by Martin Nahemow, LRDC, University of Pittsburgh
There is a lot of talk these days about integrating the learning of mathematics with technical education through joint efforts by mathematics and technical faculty. The challenges are a lot like those in Bosnia: deep basic lack of trust and understanding between people who are really not that different from each other, yet each side believes that it is all right that others die rather than that they compromise their own beliefs.
Change starts by getting educators, parents, and students to accept that academic disciplines are a semantic artifact created by academicians and have no other reality. More and more world class companies are relying on self-directed, cross-trained, interdisciplinary teams to compete.
The starting point for the training of workers in these companies is understanding of and agreement on shared goals. What are the goals for the education of young people? I hope we can agree that a critical goal is that they be prepared to compete successfully in the job market, that "successfully" means meeting both financial and personal goals, but that there are also social, family, and individual goals to achieve outside the work world.
Now consider that half the youths will not go to college. What level of understanding and ability to apply mathematics to what kind of problems do they need to meet their life goals? This is what we must assure that all students achieve. Of the half that go to college, half never graduate. So the next question is: Do they need something different and, if they do, how do we assure that they have the opportunity to build on foundation skills for that additional knowledge?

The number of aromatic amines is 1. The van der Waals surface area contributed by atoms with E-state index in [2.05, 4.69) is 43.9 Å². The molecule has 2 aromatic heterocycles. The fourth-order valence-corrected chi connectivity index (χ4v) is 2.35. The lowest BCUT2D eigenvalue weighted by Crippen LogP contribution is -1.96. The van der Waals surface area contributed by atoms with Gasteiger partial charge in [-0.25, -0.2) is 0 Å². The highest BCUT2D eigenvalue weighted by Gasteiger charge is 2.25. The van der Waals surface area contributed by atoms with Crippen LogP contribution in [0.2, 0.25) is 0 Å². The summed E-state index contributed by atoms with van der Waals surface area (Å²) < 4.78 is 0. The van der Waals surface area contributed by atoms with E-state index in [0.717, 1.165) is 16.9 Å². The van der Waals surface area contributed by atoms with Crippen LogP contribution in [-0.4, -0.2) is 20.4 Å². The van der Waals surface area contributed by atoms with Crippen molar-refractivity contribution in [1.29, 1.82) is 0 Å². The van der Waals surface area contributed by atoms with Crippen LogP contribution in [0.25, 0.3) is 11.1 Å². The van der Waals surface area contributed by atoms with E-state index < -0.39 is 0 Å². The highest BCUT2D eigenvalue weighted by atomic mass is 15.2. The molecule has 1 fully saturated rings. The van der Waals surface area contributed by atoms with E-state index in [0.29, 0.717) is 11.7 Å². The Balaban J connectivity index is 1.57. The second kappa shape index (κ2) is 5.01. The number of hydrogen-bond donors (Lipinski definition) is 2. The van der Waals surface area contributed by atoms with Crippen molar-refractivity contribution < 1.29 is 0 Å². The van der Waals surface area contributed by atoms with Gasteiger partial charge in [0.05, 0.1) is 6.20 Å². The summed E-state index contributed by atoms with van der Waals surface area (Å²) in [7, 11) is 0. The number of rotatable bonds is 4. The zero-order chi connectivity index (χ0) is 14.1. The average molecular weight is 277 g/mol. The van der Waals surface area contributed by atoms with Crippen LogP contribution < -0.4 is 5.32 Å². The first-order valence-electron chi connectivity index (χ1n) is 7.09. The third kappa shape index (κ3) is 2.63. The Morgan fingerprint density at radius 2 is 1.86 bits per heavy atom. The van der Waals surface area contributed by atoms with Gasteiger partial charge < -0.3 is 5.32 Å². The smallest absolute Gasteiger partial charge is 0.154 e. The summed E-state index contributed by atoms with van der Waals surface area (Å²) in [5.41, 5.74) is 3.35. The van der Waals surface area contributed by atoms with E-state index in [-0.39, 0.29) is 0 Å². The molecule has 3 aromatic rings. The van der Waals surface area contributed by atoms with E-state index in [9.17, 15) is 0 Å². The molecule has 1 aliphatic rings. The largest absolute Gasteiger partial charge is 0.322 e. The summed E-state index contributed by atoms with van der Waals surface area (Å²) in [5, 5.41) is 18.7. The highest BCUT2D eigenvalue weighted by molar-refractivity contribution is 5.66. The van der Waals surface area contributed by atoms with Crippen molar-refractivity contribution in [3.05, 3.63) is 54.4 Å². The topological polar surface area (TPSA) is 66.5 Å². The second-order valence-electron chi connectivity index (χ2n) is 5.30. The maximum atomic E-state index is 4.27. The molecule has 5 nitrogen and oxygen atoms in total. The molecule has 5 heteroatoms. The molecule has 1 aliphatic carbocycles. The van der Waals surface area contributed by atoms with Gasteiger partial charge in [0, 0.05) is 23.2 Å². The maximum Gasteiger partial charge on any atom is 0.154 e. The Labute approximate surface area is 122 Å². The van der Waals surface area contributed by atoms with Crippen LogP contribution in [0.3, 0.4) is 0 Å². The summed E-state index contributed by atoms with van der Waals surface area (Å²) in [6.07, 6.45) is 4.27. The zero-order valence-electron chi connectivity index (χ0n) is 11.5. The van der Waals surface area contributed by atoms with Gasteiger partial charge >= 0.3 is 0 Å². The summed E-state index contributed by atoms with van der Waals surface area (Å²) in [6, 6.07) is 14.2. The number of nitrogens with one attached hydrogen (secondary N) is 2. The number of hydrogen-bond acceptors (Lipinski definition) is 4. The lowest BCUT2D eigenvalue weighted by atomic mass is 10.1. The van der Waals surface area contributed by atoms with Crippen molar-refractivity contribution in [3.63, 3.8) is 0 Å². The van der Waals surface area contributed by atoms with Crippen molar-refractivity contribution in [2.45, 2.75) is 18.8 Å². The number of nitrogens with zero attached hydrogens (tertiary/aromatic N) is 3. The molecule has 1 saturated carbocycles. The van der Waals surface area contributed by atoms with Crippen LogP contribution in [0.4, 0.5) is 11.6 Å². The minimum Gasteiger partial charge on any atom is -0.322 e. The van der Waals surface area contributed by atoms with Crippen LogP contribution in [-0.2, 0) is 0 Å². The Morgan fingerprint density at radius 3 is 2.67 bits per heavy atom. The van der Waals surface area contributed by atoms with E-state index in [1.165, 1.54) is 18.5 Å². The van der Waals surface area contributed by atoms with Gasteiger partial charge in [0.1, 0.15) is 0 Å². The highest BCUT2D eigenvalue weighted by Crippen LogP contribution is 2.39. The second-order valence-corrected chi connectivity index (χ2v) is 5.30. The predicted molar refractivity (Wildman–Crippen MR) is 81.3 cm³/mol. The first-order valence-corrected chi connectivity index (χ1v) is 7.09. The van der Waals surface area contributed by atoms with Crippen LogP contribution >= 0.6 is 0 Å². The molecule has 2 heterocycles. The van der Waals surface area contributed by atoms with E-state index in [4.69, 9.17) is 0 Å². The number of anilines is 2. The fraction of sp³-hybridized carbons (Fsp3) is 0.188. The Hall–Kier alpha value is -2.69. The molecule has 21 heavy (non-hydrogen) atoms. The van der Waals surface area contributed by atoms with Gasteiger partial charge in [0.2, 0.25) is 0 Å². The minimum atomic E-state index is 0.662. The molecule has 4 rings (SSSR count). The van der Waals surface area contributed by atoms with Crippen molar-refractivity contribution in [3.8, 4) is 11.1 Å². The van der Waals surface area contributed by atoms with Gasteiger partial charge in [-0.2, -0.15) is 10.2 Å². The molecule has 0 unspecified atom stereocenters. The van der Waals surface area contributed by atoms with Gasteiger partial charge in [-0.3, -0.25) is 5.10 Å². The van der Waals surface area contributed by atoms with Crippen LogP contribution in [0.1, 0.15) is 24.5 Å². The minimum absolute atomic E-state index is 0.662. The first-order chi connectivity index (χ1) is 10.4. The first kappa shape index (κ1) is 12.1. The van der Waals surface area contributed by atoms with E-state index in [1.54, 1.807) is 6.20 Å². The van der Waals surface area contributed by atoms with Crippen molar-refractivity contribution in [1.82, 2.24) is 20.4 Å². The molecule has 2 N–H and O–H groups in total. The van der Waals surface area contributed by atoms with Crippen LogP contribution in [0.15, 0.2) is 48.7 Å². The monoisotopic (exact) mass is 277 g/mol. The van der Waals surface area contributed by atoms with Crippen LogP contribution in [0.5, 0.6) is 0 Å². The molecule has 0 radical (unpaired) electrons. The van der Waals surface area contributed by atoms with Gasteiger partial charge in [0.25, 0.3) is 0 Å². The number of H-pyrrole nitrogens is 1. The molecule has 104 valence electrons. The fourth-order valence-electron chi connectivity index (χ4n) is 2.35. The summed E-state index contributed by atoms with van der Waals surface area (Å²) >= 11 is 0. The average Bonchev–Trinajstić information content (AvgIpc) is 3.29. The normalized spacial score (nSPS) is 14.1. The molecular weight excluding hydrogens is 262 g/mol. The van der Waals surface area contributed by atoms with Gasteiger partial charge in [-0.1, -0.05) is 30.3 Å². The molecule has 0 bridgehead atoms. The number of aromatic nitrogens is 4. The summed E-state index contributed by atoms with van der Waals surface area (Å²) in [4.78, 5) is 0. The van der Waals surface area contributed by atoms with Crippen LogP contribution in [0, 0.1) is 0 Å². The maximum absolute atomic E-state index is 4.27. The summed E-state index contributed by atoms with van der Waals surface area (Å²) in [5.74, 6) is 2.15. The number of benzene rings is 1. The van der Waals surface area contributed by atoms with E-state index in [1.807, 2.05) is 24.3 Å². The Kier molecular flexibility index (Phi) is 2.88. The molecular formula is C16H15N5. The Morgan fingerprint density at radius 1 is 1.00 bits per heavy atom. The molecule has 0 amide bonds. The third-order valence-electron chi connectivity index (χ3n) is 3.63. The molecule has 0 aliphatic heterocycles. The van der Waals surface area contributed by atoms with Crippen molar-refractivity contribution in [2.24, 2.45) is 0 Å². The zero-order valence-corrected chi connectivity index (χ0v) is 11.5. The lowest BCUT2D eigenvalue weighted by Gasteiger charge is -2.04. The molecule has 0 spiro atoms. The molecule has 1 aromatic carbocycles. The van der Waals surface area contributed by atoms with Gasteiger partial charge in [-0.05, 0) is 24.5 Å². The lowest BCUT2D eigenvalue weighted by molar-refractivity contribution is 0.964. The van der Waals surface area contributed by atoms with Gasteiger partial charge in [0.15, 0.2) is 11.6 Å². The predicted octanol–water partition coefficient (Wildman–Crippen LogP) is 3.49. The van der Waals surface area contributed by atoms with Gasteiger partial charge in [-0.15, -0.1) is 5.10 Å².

Then we have the quarter of the youths who will finish college. What goals do we need for them? Lastly there is the small percent who will use advanced mathematics in their careers. The needs of this group to meet their goals cannot be allowed to drive the curriculum for the rest.
If you look at the secondary school mathematics curricula in Denmark and Holland, good examples can be found of going from contextual real-world problems to basic mathematical principles in ways that assure that all students learn the practical, contextual side of mathematics without depriving anyone of the opportunity to learn the mathematics itself.
Martin Nahemow is Director of School-to-Work Programs at the Learning Research Development Center (LRDC) at the University of Pittsburgh. He can be reached by e-mail at email@example.com.
Last Update: June 17, 1997